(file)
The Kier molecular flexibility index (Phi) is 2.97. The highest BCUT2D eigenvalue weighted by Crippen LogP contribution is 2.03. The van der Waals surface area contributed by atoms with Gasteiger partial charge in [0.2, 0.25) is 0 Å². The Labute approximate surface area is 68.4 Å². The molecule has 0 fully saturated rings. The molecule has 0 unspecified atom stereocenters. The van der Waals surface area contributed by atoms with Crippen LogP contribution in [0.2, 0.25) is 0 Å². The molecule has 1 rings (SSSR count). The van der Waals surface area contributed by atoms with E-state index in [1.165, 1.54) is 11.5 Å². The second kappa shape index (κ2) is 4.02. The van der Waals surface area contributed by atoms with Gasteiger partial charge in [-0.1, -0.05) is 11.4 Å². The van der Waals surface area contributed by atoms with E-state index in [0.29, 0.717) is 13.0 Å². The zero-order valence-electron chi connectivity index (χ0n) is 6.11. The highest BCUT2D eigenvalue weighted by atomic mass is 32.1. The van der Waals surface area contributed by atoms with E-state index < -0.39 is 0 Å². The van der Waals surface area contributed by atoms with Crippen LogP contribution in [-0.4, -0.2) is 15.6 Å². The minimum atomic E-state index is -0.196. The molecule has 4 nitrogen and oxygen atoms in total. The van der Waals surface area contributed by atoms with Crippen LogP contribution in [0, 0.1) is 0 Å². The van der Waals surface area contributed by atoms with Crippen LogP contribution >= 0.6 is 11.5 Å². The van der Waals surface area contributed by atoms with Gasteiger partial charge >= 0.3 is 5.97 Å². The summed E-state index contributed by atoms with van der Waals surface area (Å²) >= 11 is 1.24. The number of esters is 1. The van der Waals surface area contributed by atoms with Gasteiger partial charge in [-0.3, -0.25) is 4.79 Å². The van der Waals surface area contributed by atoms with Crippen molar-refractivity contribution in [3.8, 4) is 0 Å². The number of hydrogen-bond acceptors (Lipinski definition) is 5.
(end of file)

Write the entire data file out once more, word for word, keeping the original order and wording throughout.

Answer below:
The Kier molecular flexibility index (Phi) is 2.97. The highest BCUT2D eigenvalue weighted by Crippen LogP contribution is 2.03. The van der Waals surface area contributed by atoms with Gasteiger partial charge in [0.2, 0.25) is 0 Å². The Labute approximate surface area is 68.4 Å². The molecule has 0 fully saturated rings. The molecule has 0 unspecified atom stereocenters. The van der Waals surface area contributed by atoms with Crippen LogP contribution in [0.2, 0.25) is 0 Å². The molecule has 1 rings (SSSR count). The van der Waals surface area contributed by atoms with E-state index in [1.165, 1.54) is 11.5 Å². The second kappa shape index (κ2) is 4.02. The van der Waals surface area contributed by atoms with Gasteiger partial charge in [-0.1, -0.05) is 11.4 Å². The van der Waals surface area contributed by atoms with E-state index in [0.29, 0.717) is 13.0 Å². The zero-order valence-electron chi connectivity index (χ0n) is 6.11. The highest BCUT2D eigenvalue weighted by atomic mass is 32.1. The van der Waals surface area contributed by atoms with E-state index < -0.39 is 0 Å². The van der Waals surface area contributed by atoms with Crippen LogP contribution in [-0.4, -0.2) is 15.6 Å². The minimum atomic E-state index is -0.196. The molecule has 4 nitrogen and oxygen atoms in total. The van der Waals surface area contributed by atoms with Crippen LogP contribution in [0, 0.1) is 0 Å². The van der Waals surface area contributed by atoms with Crippen LogP contribution >= 0.6 is 11.5 Å². The van der Waals surface area contributed by atoms with Gasteiger partial charge >= 0.3 is 5.97 Å². The summed E-state index contributed by atoms with van der Waals surface area (Å²) >= 11 is 1.24. The number of esters is 1. The van der Waals surface area contributed by atoms with Gasteiger partial charge in [-0.3, -0.25) is 4.79 Å². The van der Waals surface area contributed by atoms with Crippen molar-refractivity contribution in [3.8, 4) is 0 Å². The number of hydrogen-bond acceptors (Lipinski definition) is 5.